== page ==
This project involved developing, prototyping, and utilizing fish-friendly screens for the irrigation district to help provide long-term sustainability for the orchard industry in Hood River.
The project was planned to be accomplished in three phases: field testing of the screens, development and implementation of a business strategy to generate revenue from screen production, and using proceeds from the screen development to enhance sustainable agricultural practices in the Hood River Valley.
In 2011, the NMFS published new criteria for horizontal flat-plate fish screens, including the Farmers Screen. This new criteria allows Farmers Screen projects (in areas where anadromous fish are present) to move through the regulatory review process in a more streamlined manner as well as giving projects the ability to fall under a programmatic process when available.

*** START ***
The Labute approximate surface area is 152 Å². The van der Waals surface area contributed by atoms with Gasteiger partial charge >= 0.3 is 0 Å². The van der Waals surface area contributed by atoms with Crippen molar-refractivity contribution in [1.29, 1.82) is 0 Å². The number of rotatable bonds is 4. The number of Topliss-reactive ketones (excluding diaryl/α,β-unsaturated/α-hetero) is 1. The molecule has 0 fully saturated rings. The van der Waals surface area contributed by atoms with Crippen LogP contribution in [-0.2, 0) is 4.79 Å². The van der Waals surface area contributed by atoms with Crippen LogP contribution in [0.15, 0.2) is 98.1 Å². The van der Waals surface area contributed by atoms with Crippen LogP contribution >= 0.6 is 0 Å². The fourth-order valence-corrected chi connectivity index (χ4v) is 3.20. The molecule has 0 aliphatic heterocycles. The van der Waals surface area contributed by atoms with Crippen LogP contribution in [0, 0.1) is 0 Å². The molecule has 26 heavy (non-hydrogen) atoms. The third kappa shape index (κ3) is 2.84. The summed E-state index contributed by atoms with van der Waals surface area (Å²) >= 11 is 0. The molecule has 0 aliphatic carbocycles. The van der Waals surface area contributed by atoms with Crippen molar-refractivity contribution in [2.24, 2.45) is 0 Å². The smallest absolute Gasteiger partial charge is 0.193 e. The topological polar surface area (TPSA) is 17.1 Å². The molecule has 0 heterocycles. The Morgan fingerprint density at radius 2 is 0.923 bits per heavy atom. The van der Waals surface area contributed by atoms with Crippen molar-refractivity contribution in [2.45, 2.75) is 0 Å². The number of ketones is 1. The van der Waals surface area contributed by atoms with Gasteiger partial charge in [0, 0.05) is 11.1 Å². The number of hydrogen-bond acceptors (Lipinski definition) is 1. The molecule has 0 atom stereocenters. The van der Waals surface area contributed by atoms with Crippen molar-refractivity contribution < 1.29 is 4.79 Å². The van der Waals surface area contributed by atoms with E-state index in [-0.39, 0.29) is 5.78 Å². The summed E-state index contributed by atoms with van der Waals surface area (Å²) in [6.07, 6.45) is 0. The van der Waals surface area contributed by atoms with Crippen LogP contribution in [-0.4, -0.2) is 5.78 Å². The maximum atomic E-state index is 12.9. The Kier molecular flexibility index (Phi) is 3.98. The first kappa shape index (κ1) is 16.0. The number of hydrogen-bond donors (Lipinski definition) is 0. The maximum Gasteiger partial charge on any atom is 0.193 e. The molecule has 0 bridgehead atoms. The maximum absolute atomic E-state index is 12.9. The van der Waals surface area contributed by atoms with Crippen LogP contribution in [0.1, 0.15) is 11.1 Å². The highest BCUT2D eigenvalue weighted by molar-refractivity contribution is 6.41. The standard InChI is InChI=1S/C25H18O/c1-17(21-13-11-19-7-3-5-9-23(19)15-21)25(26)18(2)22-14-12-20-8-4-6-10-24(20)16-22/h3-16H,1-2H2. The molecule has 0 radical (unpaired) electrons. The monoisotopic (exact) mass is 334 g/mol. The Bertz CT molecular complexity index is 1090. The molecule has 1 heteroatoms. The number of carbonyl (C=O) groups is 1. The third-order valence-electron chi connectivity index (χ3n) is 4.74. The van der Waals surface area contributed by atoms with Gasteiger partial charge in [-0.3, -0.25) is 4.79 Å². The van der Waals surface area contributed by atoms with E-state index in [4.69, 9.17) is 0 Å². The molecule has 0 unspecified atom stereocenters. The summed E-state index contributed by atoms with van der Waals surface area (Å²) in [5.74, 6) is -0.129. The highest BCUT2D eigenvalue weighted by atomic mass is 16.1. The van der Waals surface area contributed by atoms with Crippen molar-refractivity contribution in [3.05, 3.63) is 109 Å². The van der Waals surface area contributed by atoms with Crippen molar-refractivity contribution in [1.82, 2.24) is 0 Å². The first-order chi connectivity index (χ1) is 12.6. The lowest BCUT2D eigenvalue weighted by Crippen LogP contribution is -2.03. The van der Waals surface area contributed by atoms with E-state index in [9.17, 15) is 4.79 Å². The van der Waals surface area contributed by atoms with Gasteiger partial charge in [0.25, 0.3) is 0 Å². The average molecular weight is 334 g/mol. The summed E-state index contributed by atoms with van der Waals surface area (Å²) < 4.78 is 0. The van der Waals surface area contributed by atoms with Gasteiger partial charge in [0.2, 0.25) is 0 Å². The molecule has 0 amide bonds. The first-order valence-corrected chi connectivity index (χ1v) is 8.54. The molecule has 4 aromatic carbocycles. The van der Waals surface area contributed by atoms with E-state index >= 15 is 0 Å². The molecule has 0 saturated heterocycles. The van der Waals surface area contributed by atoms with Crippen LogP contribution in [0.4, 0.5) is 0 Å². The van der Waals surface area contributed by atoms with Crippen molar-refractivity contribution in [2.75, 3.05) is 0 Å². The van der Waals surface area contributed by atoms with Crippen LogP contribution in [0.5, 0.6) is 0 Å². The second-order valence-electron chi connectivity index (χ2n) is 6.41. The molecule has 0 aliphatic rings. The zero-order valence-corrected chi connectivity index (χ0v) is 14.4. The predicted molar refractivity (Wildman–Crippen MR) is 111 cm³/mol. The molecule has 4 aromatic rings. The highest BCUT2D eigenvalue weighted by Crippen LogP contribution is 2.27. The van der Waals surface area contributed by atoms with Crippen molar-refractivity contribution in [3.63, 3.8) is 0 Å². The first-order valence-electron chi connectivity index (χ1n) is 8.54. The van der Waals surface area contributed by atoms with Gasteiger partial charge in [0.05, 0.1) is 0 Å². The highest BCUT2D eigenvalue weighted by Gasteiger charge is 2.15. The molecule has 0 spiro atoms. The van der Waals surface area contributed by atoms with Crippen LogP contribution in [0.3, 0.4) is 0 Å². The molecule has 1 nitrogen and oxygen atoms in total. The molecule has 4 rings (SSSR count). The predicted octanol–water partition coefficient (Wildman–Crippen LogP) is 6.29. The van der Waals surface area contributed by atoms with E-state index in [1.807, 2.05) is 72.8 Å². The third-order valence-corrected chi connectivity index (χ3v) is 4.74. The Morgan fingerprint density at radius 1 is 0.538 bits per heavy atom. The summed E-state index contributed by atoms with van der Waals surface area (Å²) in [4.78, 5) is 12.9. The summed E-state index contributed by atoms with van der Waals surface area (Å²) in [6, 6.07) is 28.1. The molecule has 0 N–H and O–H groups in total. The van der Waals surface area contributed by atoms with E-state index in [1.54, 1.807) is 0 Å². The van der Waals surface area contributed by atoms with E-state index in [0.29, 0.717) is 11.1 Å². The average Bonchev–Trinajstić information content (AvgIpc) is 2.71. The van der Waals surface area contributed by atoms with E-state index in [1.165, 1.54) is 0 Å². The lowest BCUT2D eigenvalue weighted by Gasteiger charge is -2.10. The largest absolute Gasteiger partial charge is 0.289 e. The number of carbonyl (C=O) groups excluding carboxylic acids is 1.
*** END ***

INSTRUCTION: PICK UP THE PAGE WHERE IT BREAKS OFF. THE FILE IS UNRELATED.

- The Farmers Irrigation District developed low approach velocity, horizontal screens with no moving parts. These systems greatly reduce operation and maintenance costs compared to conventional fish screening devices.
- A prototype of the first screen technology, currently called the “overshot screen”, has demonstrated safe fish passage with no injuries. A full-scale installation of this screen has undergone testing on the Hood River.
- The second screen technology is an adaptation of the first and is currently called the “undershot screen”. The undershot screen will be tested for fish protection and hydraulic integrity.